Cyprus: To the Sea (North) and to the Mountains (South)


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Middle East » Cyprus
March 4th 2017
Published: March 19th 2017
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Kalidonia Waterfall near Platres
2017 Spring Break, Cyprus

Last November Belavia was having a fare sale and we searched through the list of destinations and looked up Larnaka. In Cyprus… why not? South of Turkey it must be warm (one of our main considerations). Four months later we arrived in Larnaka and were met by warm air and glorious sunshine! We rented a car and drove directly to the archeological site of Salamis (later Constantia). First established in the 12th century BC by Greek settlers, it continuously changed with modifications and additions by Greeks and Romans over the ensuing centuries. It was destroyed by earthquakes and rebuilt by Byzantine Emperor Constantine II in the 4th century AD. It slipped into obscurity after its harbor silted in, more earthquakes and Arab raids on Cyprus in the 7th and 8th centuries. A quick lunch overlooking the Mediterranean Sea and then a leisurely walk through the ruins of the huge gymnasium (think hammam, sauna, spa, exercise, swimming, and gossiping complex) and the classical Roman theater.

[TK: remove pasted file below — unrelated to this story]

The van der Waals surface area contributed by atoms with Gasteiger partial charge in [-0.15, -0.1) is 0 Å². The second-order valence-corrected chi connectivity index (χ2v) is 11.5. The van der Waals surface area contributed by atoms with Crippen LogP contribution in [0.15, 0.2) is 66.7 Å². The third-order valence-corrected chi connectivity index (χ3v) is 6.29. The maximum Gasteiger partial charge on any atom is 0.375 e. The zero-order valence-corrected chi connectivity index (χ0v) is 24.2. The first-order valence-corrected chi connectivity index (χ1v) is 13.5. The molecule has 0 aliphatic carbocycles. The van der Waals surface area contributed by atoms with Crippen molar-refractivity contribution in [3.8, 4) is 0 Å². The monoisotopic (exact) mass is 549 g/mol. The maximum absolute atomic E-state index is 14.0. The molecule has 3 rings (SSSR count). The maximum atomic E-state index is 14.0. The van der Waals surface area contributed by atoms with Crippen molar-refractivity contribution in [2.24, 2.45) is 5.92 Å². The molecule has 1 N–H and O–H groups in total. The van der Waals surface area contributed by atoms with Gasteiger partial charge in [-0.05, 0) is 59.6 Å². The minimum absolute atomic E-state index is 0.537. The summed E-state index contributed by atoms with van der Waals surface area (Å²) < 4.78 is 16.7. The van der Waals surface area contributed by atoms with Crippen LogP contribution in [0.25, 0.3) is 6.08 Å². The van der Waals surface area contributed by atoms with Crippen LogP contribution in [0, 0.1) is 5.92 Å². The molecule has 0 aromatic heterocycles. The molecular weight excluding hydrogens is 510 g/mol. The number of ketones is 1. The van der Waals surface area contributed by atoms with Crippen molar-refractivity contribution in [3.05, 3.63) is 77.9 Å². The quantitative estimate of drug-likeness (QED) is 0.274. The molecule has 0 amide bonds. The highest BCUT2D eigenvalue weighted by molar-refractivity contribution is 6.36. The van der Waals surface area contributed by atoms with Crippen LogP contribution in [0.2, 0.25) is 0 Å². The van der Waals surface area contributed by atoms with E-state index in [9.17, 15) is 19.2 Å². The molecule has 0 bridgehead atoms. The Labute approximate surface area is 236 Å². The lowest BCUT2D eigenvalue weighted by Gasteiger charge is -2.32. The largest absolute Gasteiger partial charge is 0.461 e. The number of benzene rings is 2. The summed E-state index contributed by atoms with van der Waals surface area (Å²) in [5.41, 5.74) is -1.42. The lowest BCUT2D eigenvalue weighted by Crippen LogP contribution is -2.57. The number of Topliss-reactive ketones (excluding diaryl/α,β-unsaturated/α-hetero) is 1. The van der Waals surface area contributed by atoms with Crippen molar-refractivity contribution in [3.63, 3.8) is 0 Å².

We drove on to the Karpas Peninsula, covering the northeastern end of the island. We found tiny Oasis at Ayflion near Dipkarpaz. This rural hotel with 9 rooms and a fantastic fish restaurant was our home for three days. The spectacular sunsets, beach walking, and fish were the highlights of this quiet place. We enjoyed grouper, shi drum (milokopi), and calamari. The shi drum, delectable flavor, moist but firm, was our favorite. And always for George it was washed down with the super cold and refreshing Efes pilzen beer from Turkey. Kevin tried the wines which were palatable. We enjoyed three incredible sunsets here. In addition to this cliff hugging restaurant, our room was a short walk passing by the ruin of Agios Filon, a Byzantine church on top of the cliff overlooking the Mediterranean Sea with the mountains of Turkey looming in the misty distance. We walked to the nearby beach and waded in the cool water and walked in the soft sand. A sad note about the beach: the winter storms have littered the beach with plastic flotsam from Europe – broken beach chairs, flip flops, and many, many bottles. Much had broken into micro-trash, the lapping waves creating colorful necklace-like patterns in the sand.